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Farm business cybersecurity an ongoing concern | #hacking | #cybersecurity | #infosec | #comptia | #pentest | #ransomware

Cybersecurity is a best practice in farm business risk management, but requires collaborative support to be successful and accessible.

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“(Our food system) is a critical infrastructure at the intersection of every other critical infrastructure. When things go a little bit wobbly in the agri-food sector, we’re all affected,” says Janos Botschner, who leads the Community Safety Knowledge Alliance.

“But this isn’t just an issue of individual food security for the economic vitality of our particular sector. It’s also an issue of national security.”

Why it matters: Agricultural cybercrime events are threat to Canada’s food systems in terms of economics and consumer trust. Botschner moderated a panel discussion on cybersecurity in Canadian agriculture at the Future of Cybersecurity in Agriculture event held in Guelph last month.

Cybersecurity encompasses technical and engineering issues alongside a human component that no producer should negotiate alone, said Botschner, and the knowledge alliance has developed agricultural cybersecurity resources for producers.

Its “cyber barn raising” framework aims to increase awareness and provide guidance to producers by identifying agri-food sector issues, legislation, incentives and standards.

“(This) can really help everyone across the agri-food ecosystem do their part from the standpoints of innovation, support, regulation and ultimately resilience,” Botschner said.

Greg Wootton, OMAFRA’s assistant deputy minister and research and corporate services CAO, said cost is the initial concern, whether paying a ransom or implementing defence systems.

As cybercriminals become more proficient, and their attacks become more frequent and disruptive, he said the erosion of trust in Ontario and Canada’s food systems carries an equally heavy price.

“Food is not only a necessity, but it is also a cultural touchstone, a societal touchstone, so there’s that trust element,” said Wootton, adding that even with consistent inspections, digitalized systems increase vulnerability.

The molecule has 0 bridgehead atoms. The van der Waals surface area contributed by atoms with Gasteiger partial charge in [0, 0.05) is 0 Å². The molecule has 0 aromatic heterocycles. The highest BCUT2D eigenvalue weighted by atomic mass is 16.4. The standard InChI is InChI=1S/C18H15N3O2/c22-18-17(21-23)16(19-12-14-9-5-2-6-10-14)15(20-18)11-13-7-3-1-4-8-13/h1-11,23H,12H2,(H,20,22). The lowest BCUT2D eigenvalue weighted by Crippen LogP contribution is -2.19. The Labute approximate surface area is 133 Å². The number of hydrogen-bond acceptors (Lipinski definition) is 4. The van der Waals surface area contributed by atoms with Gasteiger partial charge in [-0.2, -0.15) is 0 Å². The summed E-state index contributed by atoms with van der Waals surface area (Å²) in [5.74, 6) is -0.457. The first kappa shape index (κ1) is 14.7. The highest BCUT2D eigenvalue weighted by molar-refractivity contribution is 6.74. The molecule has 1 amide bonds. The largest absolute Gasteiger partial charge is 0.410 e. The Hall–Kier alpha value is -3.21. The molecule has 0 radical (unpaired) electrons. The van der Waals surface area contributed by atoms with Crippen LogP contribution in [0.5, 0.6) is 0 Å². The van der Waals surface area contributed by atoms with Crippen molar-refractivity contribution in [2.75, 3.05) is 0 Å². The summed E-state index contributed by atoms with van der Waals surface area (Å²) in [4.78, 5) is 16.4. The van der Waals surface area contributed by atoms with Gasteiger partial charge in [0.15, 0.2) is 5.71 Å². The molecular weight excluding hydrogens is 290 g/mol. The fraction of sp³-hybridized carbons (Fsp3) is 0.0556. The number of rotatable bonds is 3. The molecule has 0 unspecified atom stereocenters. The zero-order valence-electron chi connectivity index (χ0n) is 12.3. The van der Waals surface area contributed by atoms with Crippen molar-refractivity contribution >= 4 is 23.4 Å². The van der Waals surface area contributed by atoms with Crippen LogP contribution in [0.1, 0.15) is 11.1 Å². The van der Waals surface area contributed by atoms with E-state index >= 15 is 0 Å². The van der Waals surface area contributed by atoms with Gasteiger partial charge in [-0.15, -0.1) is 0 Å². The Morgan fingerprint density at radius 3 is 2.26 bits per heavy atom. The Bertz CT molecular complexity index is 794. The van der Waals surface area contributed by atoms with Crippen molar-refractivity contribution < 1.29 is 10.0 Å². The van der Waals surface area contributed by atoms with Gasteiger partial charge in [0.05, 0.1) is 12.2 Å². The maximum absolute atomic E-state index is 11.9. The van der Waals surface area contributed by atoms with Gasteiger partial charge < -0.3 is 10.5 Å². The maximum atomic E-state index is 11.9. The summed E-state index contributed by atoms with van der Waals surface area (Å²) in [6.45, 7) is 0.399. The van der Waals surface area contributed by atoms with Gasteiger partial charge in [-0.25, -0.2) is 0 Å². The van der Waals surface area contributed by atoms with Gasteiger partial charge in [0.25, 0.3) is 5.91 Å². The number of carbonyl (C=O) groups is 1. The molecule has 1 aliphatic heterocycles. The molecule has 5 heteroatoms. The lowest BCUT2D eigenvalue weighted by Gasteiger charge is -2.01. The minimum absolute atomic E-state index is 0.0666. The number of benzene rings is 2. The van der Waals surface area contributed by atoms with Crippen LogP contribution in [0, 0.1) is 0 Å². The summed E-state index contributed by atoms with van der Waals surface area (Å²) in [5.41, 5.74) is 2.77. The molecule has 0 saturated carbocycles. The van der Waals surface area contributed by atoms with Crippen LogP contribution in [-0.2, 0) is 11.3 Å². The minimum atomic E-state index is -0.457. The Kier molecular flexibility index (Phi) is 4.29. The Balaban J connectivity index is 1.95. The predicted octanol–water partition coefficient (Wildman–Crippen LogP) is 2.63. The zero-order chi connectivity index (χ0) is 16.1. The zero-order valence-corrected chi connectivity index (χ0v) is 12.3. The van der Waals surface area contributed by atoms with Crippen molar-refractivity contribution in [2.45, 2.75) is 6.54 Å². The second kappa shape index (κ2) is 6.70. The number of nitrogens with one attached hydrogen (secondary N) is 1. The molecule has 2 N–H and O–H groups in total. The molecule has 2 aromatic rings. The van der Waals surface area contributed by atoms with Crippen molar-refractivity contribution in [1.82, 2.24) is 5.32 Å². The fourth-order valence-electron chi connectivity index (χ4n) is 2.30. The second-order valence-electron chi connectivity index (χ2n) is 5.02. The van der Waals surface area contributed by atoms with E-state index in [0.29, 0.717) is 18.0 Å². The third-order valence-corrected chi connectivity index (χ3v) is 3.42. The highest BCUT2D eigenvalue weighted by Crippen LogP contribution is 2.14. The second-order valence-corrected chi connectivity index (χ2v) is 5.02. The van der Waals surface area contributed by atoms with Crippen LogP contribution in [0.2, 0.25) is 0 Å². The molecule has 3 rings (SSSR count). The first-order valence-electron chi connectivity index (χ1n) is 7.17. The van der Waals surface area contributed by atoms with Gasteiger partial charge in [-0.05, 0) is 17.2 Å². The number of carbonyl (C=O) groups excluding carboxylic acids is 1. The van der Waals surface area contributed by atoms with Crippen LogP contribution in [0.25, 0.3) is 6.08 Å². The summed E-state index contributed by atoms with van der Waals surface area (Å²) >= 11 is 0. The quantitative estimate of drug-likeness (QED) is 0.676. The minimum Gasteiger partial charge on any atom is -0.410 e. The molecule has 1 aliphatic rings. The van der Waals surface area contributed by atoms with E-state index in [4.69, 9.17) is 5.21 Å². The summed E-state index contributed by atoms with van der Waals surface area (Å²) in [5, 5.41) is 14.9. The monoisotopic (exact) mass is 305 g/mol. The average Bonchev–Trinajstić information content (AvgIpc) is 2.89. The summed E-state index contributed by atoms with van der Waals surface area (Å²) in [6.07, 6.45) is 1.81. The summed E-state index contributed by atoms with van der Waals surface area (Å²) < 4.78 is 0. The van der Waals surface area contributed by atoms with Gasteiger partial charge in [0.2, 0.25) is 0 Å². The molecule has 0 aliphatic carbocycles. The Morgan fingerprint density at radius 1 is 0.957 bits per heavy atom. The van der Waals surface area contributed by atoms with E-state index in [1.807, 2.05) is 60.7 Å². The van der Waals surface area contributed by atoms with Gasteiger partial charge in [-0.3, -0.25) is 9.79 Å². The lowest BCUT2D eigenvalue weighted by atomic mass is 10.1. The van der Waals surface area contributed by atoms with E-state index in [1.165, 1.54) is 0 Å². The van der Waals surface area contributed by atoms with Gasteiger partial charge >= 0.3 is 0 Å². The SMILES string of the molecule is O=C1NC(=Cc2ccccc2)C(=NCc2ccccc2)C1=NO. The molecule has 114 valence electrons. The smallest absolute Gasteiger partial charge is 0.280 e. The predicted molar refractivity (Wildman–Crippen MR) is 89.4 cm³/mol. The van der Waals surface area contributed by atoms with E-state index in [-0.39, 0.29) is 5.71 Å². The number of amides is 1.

(Required)” indicates required fields

Greg Wootton, OMAFRA assistant deputy minister and research and corporate services CAO, says agri-food cyberattacks carry a heavy economic, public trust and producer welfare cost.

Diana Martin

It becomes a new mental health concern for producers who already bear the stress of managing crop or animal disease, weather and market challenges.

Katherine MacDonald, Agriculture and Agri-Food Canada director general of strategic management, information systems branch, said Statistics Canada figures indicate 20 per cent of Canadian businesses have been affected by cyber incidents, with an average downtime of 36 hours and an overall ransom payout of $600 million.

Of those, 0.8 per cent fell within the agriculture, forestry, fishing and hunting category, and 0.1 per cent paid ransom. MacDonald said the small percentage could represent approximately 1,600 producers with a much higher ransom payout than other sectors.

In early 2024, AAFC interviewed 1,300 people for a public opinion study that included cyber incident readiness. Here are some highlights:

  • Forty per cent of producers are concerned or very concerned that a cyber incident could disrupt their operations;
  • Larger operations were more likely to be concerned than smaller ones;
  • Nine per cent said they were victims of cybercrime, but MacDonald theorized a fair percentage were unaware of attacks;
  • Thirty-five per cent are somewhat or very prepared to ward off a cyberattack, 28 per cent are slightly prepared, and 37 per cent are unprepared;
  • Dairy operations are less likely than other businesses to report feeling prepared.

Ali Dehghantanha, University of Guelph associate professor and Canada Research Chair in Cybersecurity and Threat Intelligence, said a recent Accenture report showed that 60 per cent of small- and medium-sized Canadian businesses go bankrupt within six months of a cyberattack.

“In ag and agri-food, most businesses are small and medium-sized. We are talking about a sector where the impact of an attack could be getting out of the business completely.”

Dehghantanha said vendors won’t implement security protocols beyond the minimum required unless there are greater investment incentives, security requirements or standards.

“That lack of security and protection monitoring, all those things, is not only on the producer or the client side.”

Additionally, cybersecurity is a relatively niche skill set, and attracting talented people to work in the agri-food sector requires ag businesses to compete with other sectors.

Dehghantanha said the Netherlands, where government agencies collaborate and prioritize cybersecurity on a similar level as biosecurity, has initiated incentives and assistance for the agriculture and agri-food sector to achieve a higher level of cybersecurity.

“We are yet to see a very big cyberattack impacting society,” he said. “That will be a wake-up call for everyone.”


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